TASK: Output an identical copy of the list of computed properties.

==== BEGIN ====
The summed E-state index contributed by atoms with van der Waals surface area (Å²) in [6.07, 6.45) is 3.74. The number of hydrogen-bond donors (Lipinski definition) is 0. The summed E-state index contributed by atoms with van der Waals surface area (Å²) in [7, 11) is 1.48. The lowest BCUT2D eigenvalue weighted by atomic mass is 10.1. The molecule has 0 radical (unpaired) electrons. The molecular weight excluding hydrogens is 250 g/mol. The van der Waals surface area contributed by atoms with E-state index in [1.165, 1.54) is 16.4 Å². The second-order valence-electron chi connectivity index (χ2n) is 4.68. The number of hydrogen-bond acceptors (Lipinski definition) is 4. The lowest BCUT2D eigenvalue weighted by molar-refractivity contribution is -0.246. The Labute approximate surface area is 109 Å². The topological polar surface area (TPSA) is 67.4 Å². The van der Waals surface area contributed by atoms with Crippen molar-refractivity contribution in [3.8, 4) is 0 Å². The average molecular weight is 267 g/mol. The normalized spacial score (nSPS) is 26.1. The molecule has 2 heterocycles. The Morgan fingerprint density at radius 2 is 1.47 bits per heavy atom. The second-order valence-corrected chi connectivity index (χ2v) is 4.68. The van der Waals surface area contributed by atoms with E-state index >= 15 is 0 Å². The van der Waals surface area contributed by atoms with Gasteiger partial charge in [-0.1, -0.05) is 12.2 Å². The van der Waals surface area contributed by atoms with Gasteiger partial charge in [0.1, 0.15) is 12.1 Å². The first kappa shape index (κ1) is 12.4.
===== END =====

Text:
The summed E-state index contributed by atoms with van der Waals surface area (Å²) in [6.07, 6.45) is 3.74. The number of hydrogen-bond donors (Lipinski definition) is 0. The summed E-state index contributed by atoms with van der Waals surface area (Å²) in [7, 11) is 1.48. The lowest BCUT2D eigenvalue weighted by atomic mass is 10.1. The molecule has 0 radical (unpaired) electrons. The molecular weight excluding hydrogens is 250 g/mol. The van der Waals surface area contributed by atoms with E-state index in [1.165, 1.54) is 16.4 Å². The second-order valence-electron chi connectivity index (χ2n) is 4.68. The number of hydrogen-bond acceptors (Lipinski definition) is 4. The lowest BCUT2D eigenvalue weighted by molar-refractivity contribution is -0.246. The Labute approximate surface area is 109 Å². The topological polar surface area (TPSA) is 67.4 Å². The van der Waals surface area contributed by atoms with Crippen molar-refractivity contribution in [3.8, 4) is 0 Å². The average molecular weight is 267 g/mol. The normalized spacial score (nSPS) is 26.1. The molecule has 2 heterocycles. The Morgan fingerprint density at radius 2 is 1.47 bits per heavy atom. The second-order valence-corrected chi connectivity index (χ2v) is 4.68. The van der Waals surface area contributed by atoms with E-state index >= 15 is 0 Å². The van der Waals surface area contributed by atoms with Gasteiger partial charge in [-0.1, -0.05) is 12.2 Å². The van der Waals surface area contributed by atoms with Gasteiger partial charge in [0.1, 0.15) is 12.1 Å². The first kappa shape index (κ1) is 12.4.